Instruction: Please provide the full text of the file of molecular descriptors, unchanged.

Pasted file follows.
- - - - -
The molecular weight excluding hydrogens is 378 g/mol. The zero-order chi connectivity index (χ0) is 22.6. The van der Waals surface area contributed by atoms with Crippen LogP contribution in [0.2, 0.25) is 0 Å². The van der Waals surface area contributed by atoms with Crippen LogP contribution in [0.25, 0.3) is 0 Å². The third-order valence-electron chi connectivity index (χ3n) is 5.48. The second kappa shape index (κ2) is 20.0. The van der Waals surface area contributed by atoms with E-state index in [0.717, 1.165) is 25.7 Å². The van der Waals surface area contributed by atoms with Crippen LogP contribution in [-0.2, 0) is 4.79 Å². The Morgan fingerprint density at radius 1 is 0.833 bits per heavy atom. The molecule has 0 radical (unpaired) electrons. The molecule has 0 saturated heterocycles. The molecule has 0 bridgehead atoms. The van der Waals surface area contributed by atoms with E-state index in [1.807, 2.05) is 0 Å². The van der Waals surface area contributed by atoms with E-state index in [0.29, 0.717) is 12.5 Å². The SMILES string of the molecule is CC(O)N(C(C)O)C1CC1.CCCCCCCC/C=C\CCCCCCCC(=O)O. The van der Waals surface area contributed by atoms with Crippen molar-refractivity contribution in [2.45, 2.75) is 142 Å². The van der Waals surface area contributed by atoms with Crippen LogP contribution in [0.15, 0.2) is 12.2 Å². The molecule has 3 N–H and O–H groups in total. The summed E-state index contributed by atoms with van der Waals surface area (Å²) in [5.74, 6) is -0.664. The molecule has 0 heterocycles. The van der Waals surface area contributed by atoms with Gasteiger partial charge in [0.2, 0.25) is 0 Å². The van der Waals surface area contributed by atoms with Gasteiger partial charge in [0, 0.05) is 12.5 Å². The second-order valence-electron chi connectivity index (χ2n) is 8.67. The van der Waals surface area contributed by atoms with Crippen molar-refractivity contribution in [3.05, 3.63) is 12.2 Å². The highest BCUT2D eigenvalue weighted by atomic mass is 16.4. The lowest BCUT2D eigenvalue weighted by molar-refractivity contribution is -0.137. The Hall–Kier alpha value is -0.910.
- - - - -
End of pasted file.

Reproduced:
The molecular weight excluding hydrogens is 378 g/mol. The zero-order chi connectivity index (χ0) is 22.6. The van der Waals surface area contributed by atoms with Crippen LogP contribution in [0.2, 0.25) is 0 Å². The van der Waals surface area contributed by atoms with Crippen LogP contribution in [0.25, 0.3) is 0 Å². The third-order valence-electron chi connectivity index (χ3n) is 5.48. The second kappa shape index (κ2) is 20.0. The van der Waals surface area contributed by atoms with E-state index in [0.717, 1.165) is 25.7 Å². The van der Waals surface area contributed by atoms with Crippen LogP contribution in [-0.2, 0) is 4.79 Å². The Morgan fingerprint density at radius 1 is 0.833 bits per heavy atom. The molecule has 0 radical (unpaired) electrons. The molecule has 0 saturated heterocycles. The molecule has 0 bridgehead atoms. The van der Waals surface area contributed by atoms with E-state index in [1.807, 2.05) is 0 Å². The van der Waals surface area contributed by atoms with E-state index in [0.29, 0.717) is 12.5 Å². The SMILES string of the molecule is CC(O)N(C(C)O)C1CC1.CCCCCCCC/C=C\CCCCCCCC(=O)O. The van der Waals surface area contributed by atoms with Crippen molar-refractivity contribution in [2.45, 2.75) is 142 Å². The van der Waals surface area contributed by atoms with Crippen LogP contribution in [0.15, 0.2) is 12.2 Å². The molecule has 3 N–H and O–H groups in total. The summed E-state index contributed by atoms with van der Waals surface area (Å²) in [5.74, 6) is -0.664. The molecule has 0 heterocycles. The van der Waals surface area contributed by atoms with Gasteiger partial charge in [0.2, 0.25) is 0 Å². The van der Waals surface area contributed by atoms with Gasteiger partial charge in [0, 0.05) is 12.5 Å². The second-order valence-electron chi connectivity index (χ2n) is 8.67. The van der Waals surface area contributed by atoms with Crippen molar-refractivity contribution in [3.05, 3.63) is 12.2 Å². The highest BCUT2D eigenvalue weighted by atomic mass is 16.4. The lowest BCUT2D eigenvalue weighted by molar-refractivity contribution is -0.137. The Hall–Kier alpha value is -0.910.